The most cost-effective marketing systems rely on automation to deliver quality marketing materials over time. You create your marketing kit once, then send it at specific times. You create your informational guides and special reports once, then promote them. You create your ads once and use them as long as they generate responses.
Your follow up process can also be automated. Let’s say someone wants your content marketing freebie (your special report, guide, tip sheet, recorded audio or video presentation, etc.) They can get a copy by entering their name and email address into your website lead capture form.
That lead capture form is linked to your email service provider (like Aweber) so once someone fills out the form, it triggers an email that tells your new subscriber how to get the requested information. Then, you have a few more “autoresponders” set up so your prospect will now receive additional emails over the next few days, weeks or months.
With each email, you can offer them the chance to learn more, take action, contact you with questions, sign up for your webinar, or take advantage of special pricing. Each email should be educational and include an offer they might be interested in. Any offer they respond to moves them a step closer to becoming your customer or client.
And if they get tired of your messages? They can easily unsubscribe. No harm. No foul. No rejection.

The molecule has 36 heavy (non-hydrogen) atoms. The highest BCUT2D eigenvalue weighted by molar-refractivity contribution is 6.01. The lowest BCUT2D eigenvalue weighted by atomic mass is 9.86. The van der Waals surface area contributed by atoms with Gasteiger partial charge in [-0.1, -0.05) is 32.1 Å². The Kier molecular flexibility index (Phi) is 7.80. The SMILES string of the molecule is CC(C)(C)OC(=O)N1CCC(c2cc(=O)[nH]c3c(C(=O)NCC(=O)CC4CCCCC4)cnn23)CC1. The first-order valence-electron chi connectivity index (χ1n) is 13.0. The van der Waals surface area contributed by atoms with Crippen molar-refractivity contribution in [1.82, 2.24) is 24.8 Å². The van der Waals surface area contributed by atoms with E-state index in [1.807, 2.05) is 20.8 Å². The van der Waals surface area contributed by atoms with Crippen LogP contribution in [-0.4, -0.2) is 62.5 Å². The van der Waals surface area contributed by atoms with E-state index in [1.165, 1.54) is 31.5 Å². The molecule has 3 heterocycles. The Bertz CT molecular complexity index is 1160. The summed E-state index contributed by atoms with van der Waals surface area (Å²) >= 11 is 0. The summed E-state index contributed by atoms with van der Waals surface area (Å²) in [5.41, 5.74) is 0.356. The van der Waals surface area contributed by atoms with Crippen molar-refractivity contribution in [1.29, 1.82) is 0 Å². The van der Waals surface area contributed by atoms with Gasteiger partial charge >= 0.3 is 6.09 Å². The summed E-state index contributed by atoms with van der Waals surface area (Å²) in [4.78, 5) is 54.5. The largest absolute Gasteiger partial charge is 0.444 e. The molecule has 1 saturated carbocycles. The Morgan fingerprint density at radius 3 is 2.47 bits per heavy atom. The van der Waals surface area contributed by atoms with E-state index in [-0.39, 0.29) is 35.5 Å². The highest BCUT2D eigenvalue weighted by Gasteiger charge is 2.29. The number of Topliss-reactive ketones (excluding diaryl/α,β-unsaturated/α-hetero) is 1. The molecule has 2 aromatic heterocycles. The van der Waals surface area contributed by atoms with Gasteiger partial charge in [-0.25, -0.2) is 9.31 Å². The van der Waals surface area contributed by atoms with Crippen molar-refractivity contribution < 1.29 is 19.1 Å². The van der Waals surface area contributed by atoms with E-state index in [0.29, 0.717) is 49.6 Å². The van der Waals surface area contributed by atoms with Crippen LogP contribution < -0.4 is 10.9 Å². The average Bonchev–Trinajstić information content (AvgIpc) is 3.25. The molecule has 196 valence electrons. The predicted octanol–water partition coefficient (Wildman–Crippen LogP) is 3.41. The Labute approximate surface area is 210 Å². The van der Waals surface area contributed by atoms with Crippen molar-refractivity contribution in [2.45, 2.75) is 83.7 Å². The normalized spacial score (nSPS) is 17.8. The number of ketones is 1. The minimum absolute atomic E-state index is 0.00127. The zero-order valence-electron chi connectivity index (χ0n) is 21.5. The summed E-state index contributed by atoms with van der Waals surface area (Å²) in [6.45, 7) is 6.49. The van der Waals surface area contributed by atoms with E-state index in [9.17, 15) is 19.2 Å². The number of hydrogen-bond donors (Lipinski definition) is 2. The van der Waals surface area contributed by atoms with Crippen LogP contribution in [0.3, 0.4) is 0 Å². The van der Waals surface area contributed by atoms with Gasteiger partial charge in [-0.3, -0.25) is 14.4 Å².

Step #7: Close The Sale
When you offer services, in all likelihood, people won’t be willing to buy from you until they chat with you one-on-one. Sometimes, holding a webinar or in-person seminar is enough for people to evaluate you, approach you, and begin the sales talk. Other times, they will request a phone or in-person consultation to discuss whether you can help them.
How you respond in this setting will make or break your efforts. All the great marketing in the world can not make up for poor sales communication. The good news is you can improve your sales skills with practice – and much of your conversation can be scripted.
When I say “scripted,” I don’t mean reading sales copy word-for-word. What I mean is – all of your sales meetings will probably follow the same structure. You will listen to your prospect describe their problem, discuss potential solutions, answer questions, address any objections, and eventually ask for the sale.
You can create a basic outline of how you want the meeting to progress, with a list of pointed questions to ask. You can have answers ready the most questions and objections you receive. And after you do a few of these and realize the same issues come up, you can observe which answers you give get the best results.
If people are talking with you, they want to know if you can help them. They want to find a potential solution. But it’s up to you to assure them that this is the right solution for them.
As you can see, the overall marketing process has a lot of moving parts and pieces to it. It’s easy to mess up your entire system by getting one component wrong. The good news is when you look at it as a complete system, you can dissect problems and fine tune tactics until you figure out what works.